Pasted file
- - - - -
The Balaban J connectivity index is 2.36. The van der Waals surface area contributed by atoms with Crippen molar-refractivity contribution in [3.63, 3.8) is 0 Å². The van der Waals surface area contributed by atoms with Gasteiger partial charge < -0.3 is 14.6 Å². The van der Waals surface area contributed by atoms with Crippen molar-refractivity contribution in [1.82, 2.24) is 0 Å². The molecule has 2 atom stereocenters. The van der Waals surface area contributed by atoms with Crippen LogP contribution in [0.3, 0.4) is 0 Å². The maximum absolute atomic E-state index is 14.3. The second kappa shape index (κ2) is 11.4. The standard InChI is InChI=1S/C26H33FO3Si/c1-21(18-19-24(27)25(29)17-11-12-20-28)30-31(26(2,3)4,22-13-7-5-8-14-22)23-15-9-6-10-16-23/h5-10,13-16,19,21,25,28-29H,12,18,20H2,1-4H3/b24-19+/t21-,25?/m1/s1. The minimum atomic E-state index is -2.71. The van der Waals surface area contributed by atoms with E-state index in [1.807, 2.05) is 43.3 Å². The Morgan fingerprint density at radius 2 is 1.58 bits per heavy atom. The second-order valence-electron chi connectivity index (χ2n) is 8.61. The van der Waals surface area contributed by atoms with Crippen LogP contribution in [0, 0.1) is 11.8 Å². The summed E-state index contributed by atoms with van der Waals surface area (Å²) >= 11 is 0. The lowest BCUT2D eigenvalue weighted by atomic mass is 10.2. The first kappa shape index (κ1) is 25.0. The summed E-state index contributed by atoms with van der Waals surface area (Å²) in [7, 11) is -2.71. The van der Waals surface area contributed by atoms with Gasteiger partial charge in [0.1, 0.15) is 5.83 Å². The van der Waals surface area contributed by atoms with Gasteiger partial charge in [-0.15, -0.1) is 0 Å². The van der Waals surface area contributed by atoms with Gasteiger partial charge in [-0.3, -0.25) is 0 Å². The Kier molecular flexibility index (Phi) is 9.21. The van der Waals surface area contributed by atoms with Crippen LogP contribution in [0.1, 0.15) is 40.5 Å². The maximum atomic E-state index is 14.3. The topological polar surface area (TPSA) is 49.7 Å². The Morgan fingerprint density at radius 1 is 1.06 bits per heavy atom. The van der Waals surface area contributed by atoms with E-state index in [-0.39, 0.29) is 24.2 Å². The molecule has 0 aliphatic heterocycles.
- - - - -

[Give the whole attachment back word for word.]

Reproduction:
The Balaban J connectivity index is 2.36. The van der Waals surface area contributed by atoms with Crippen molar-refractivity contribution in [3.63, 3.8) is 0 Å². The van der Waals surface area contributed by atoms with Gasteiger partial charge < -0.3 is 14.6 Å². The van der Waals surface area contributed by atoms with Crippen molar-refractivity contribution in [1.82, 2.24) is 0 Å². The molecule has 2 atom stereocenters. The van der Waals surface area contributed by atoms with Crippen LogP contribution in [0.3, 0.4) is 0 Å². The maximum absolute atomic E-state index is 14.3. The second kappa shape index (κ2) is 11.4. The standard InChI is InChI=1S/C26H33FO3Si/c1-21(18-19-24(27)25(29)17-11-12-20-28)30-31(26(2,3)4,22-13-7-5-8-14-22)23-15-9-6-10-16-23/h5-10,13-16,19,21,25,28-29H,12,18,20H2,1-4H3/b24-19+/t21-,25?/m1/s1. The minimum atomic E-state index is -2.71. The van der Waals surface area contributed by atoms with E-state index in [1.807, 2.05) is 43.3 Å². The Morgan fingerprint density at radius 2 is 1.58 bits per heavy atom. The second-order valence-electron chi connectivity index (χ2n) is 8.61. The van der Waals surface area contributed by atoms with Crippen LogP contribution in [0, 0.1) is 11.8 Å². The summed E-state index contributed by atoms with van der Waals surface area (Å²) >= 11 is 0. The lowest BCUT2D eigenvalue weighted by atomic mass is 10.2. The first kappa shape index (κ1) is 25.0. The summed E-state index contributed by atoms with van der Waals surface area (Å²) in [7, 11) is -2.71. The van der Waals surface area contributed by atoms with Gasteiger partial charge in [0.1, 0.15) is 5.83 Å². The van der Waals surface area contributed by atoms with Gasteiger partial charge in [-0.15, -0.1) is 0 Å². The van der Waals surface area contributed by atoms with Gasteiger partial charge in [-0.3, -0.25) is 0 Å². The Kier molecular flexibility index (Phi) is 9.21. The van der Waals surface area contributed by atoms with Crippen LogP contribution in [0.1, 0.15) is 40.5 Å². The maximum atomic E-state index is 14.3. The topological polar surface area (TPSA) is 49.7 Å². The Morgan fingerprint density at radius 1 is 1.06 bits per heavy atom. The van der Waals surface area contributed by atoms with E-state index in [-0.39, 0.29) is 24.2 Å². The molecule has 0 aliphatic heterocycles.